In praise of YouTube comment sections on music videos
In an interesting article on A.V. Club, Clayton Purdom makes an argument for the cultural reflection that is the YouTube comments section on music videos. It's the one place, Purdom argues, where you can actually see how the general population thinks about music. Read the full article to find out why Purdom says the real gold is found in comment sections of video game soundtracks.This article originally appeared on A.V. Club
Westworld's opening credits (Screenshot: HBO)
Over at New York Magazine, writer Brian Feldman explores the connection between a song’s reappearance in pop culture and an uptick in terrific comments on its corresponding YouTube video. Feldman jumps off with the recent Black Mirror episode “San Junipero,” which prominently features Belinda Carlisle’s “Heaven Is A Place On Earth.” The comments under the video, however, aren’t about Belinda Carlisle, Feldman finds; they’re about the Black Mirror episode—a pattern he notes is surprisingly common.
Feldman goes on to investigate the YouTube comment sections for Soundgarden’s “Black Hole Sun” and Radiohead’s “No Surprises”—both recently given player-piano renditions on Westworld—and finds the comments similarly full of musings on the TV show, not the songs themselves. Meanwhile, beneath Mark Romanek’s video for Johnny Cash’s “Hurt,” the conversation is about the new Wolverine movie Logan, and, below that, a head-butting competition about who the realest Johnny Cash fan is.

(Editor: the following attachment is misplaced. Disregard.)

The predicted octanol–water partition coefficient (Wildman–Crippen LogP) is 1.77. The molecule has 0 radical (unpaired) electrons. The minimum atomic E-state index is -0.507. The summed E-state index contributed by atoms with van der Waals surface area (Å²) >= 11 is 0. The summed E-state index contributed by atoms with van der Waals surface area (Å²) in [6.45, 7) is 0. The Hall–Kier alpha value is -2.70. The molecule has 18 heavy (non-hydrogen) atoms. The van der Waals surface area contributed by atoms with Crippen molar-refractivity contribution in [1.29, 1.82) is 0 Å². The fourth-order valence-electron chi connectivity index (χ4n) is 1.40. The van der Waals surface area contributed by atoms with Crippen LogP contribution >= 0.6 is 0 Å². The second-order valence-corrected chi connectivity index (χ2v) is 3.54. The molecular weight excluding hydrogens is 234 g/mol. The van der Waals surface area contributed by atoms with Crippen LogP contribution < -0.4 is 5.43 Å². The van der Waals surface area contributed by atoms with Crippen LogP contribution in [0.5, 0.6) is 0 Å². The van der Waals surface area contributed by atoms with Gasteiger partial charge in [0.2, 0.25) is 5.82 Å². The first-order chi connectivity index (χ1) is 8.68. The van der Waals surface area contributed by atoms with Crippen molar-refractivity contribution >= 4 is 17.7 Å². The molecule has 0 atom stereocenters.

“Part of the reason for this YouTube swarm is that there really aren’t many good comment sections for music,” Feldman writes. “SoundCloud doesn’t host canonical popular music like ‘Heaven Is A Place On Earth,’ and Apple Music, Spotify, and Tidal don’t have comment sections underneath every song or album.” While this is true, I think Feldman doesn’t go far enough: YouTube comments on music videos may be good when a piece of popular culture points people toward them, but they’re also always good—or at least, instructive about the way people listen to and think about that music...
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